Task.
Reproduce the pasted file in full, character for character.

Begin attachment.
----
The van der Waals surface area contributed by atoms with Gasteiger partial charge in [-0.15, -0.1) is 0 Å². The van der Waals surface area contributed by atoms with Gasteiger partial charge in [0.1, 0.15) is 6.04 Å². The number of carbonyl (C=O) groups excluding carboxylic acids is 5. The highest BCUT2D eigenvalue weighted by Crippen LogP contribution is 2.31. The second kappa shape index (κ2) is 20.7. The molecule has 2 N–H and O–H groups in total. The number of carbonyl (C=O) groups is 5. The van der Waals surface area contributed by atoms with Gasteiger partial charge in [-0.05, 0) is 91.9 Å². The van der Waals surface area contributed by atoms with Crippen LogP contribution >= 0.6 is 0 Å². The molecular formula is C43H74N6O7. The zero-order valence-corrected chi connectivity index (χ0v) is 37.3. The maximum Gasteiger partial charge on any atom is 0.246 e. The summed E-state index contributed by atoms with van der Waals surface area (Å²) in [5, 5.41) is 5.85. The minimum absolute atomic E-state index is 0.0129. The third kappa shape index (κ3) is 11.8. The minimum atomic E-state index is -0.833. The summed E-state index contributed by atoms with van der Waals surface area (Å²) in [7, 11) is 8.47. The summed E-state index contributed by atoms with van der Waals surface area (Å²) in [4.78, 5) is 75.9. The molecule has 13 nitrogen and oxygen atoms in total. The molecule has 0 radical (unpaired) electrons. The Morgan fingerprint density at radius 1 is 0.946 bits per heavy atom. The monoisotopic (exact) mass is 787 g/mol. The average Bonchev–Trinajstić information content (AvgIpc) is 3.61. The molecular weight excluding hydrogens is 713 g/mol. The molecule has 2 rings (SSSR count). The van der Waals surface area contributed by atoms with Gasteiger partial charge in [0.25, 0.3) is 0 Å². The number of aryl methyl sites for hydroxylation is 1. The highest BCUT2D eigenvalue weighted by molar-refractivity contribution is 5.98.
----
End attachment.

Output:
The van der Waals surface area contributed by atoms with Gasteiger partial charge in [-0.15, -0.1) is 0 Å². The van der Waals surface area contributed by atoms with Gasteiger partial charge in [0.1, 0.15) is 6.04 Å². The number of carbonyl (C=O) groups excluding carboxylic acids is 5. The highest BCUT2D eigenvalue weighted by Crippen LogP contribution is 2.31. The second kappa shape index (κ2) is 20.7. The molecule has 2 N–H and O–H groups in total. The number of carbonyl (C=O) groups is 5. The van der Waals surface area contributed by atoms with Gasteiger partial charge in [-0.05, 0) is 91.9 Å². The van der Waals surface area contributed by atoms with Crippen LogP contribution >= 0.6 is 0 Å². The molecular formula is C43H74N6O7. The zero-order valence-corrected chi connectivity index (χ0v) is 37.3. The maximum Gasteiger partial charge on any atom is 0.246 e. The summed E-state index contributed by atoms with van der Waals surface area (Å²) in [5, 5.41) is 5.85. The minimum absolute atomic E-state index is 0.0129. The third kappa shape index (κ3) is 11.8. The minimum atomic E-state index is -0.833. The summed E-state index contributed by atoms with van der Waals surface area (Å²) in [7, 11) is 8.47. The summed E-state index contributed by atoms with van der Waals surface area (Å²) in [4.78, 5) is 75.9. The molecule has 13 nitrogen and oxygen atoms in total. The molecule has 0 radical (unpaired) electrons. The Morgan fingerprint density at radius 1 is 0.946 bits per heavy atom. The monoisotopic (exact) mass is 787 g/mol. The average Bonchev–Trinajstić information content (AvgIpc) is 3.61. The molecular weight excluding hydrogens is 713 g/mol. The molecule has 2 rings (SSSR count). The van der Waals surface area contributed by atoms with Gasteiger partial charge in [0.25, 0.3) is 0 Å². The number of aryl methyl sites for hydroxylation is 1. The highest BCUT2D eigenvalue weighted by molar-refractivity contribution is 5.98.